"Banging on the Closet Door"

Editorial by Dirck Halstead

In just a little over two months, a new president will be inaugurated on the steps of the U.S. Capitol.

No sooner will his hand rise from the bible, then the new press secretary's email will be jammed with requests for special interviews, and those "exclusive behind-the-scenes" photo-essays of the president and first family.

Depending on the nature of the chief executive, and how badly the West Wing wants the press, you can count on seeing lots of black and white shots of the "real" new administration, up close and personal.

Photojournalists who cover the White House on a regular basis, wince when they hear that one of their colleagues is doing a "closet job." That's what they call these personal access shoots. It was John Kennedy who first discovered the upside of having a magazine or newspaper (rarely a wire service) photographer feel at home wandering around the Oval Office with his or her Leica. The shot of little John Jr. climbing out of the secret door in the president's desk, told an eager public that this was a regular guy, and an adoring father. Then, there is George Tames' famous photo of Kennedy hunched over a table in the Oval Office, by the window, which the New York Times labeled "The loneliest job in the world."

I confess, I have done my share of these special moments, and as I leave this beat, I have to tell you that most of these sessions were bogus. Yes, Gerry Ford was a nice guy, who really did sit around the Oval Office in shirtsleeves, and George Bush did love to have the "photo dogs" around, but I never really thought I really was a "fly on the wall."

All these men knew I was there, and were very aware of what I was doing -- more importantly, so did their handlers. The reality was I wouldn't be in the Oval Office in the first place if someone in the administration didn't think it was a good idea. Therefore, most of these "candid" looks behind closed doors were as non-scripted as the West Wing TV show. I got to see the president when he wanted to be seen. The president was always in control.

At the beginning of Reagan's second term, I asked White House officials if I could be given a staff pin for a few days, so I could walk through the president's day with them -- minus my cameras. I wanted to figure out exactly what Reagan was like in "private." If I could come up with some interesting -- presumably pro-administration -- suggestions, they were willing to consider letting me take pictures. After one full day of this routine, I returned the staff pin and said thanks, but no thanks. The reason: Ronald Reagan. What you saw in the public photo ops WAS the Reagan presidency. Like the professional actor Reagan had been, he came out of makeup, hit his marks, did his scene, and went back to the trailer, or in this case, the residence upstairs.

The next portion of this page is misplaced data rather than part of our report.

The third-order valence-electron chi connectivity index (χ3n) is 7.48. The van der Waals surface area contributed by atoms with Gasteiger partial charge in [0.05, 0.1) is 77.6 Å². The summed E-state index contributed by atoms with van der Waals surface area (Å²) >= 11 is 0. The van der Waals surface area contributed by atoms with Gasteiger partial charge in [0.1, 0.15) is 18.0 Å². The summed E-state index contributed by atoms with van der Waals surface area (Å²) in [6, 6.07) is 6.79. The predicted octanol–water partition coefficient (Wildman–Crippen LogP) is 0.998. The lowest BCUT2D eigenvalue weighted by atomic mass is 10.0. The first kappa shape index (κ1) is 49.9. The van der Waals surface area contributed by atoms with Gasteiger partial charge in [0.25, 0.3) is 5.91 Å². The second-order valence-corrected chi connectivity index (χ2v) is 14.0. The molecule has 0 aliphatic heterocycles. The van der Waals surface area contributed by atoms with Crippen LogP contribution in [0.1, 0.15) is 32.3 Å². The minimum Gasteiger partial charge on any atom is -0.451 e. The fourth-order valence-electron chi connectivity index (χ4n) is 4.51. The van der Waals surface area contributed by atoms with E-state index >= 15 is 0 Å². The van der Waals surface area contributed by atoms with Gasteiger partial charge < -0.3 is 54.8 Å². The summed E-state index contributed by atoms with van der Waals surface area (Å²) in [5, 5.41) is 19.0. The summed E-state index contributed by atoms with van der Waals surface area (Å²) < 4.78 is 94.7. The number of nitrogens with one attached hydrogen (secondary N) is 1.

On the last day, once his handlers had left, I managed to slip into the Oval Office for his farewell to that room; accompany him back to the residence; and then take a final photo of the president and Nancy holding hands on the state floor, while waiting for George Bush to accompany them to the inauguration. It was a real picture -- but no more so than the many pictures that we were able to take in photo ops throughout his administration. In the Reagan presidency the photo op was the reality.

Richard Nixon would not hear of "access," but we never needed it. The story was so good, and he was such an unbelievable character -- just being Nixon -- all you needed was to find a good spot, have a 600mm lens ready, and wait.

Which gets me to the point I'd like to make. I fear that we have become so preoccupied with arranging for these special access shoots, that we're forgetting how much we as journalists are being manipulated by our subjects. We also tend to ignore the reality of great events, with the photographic drama that goes with them, in favor of "getting ahead of the story."

It would be good if publications use the beginning of the next administration to avoid these orchestrated productions, and instead, think about getting back to covering the news.

Dirck Halstead

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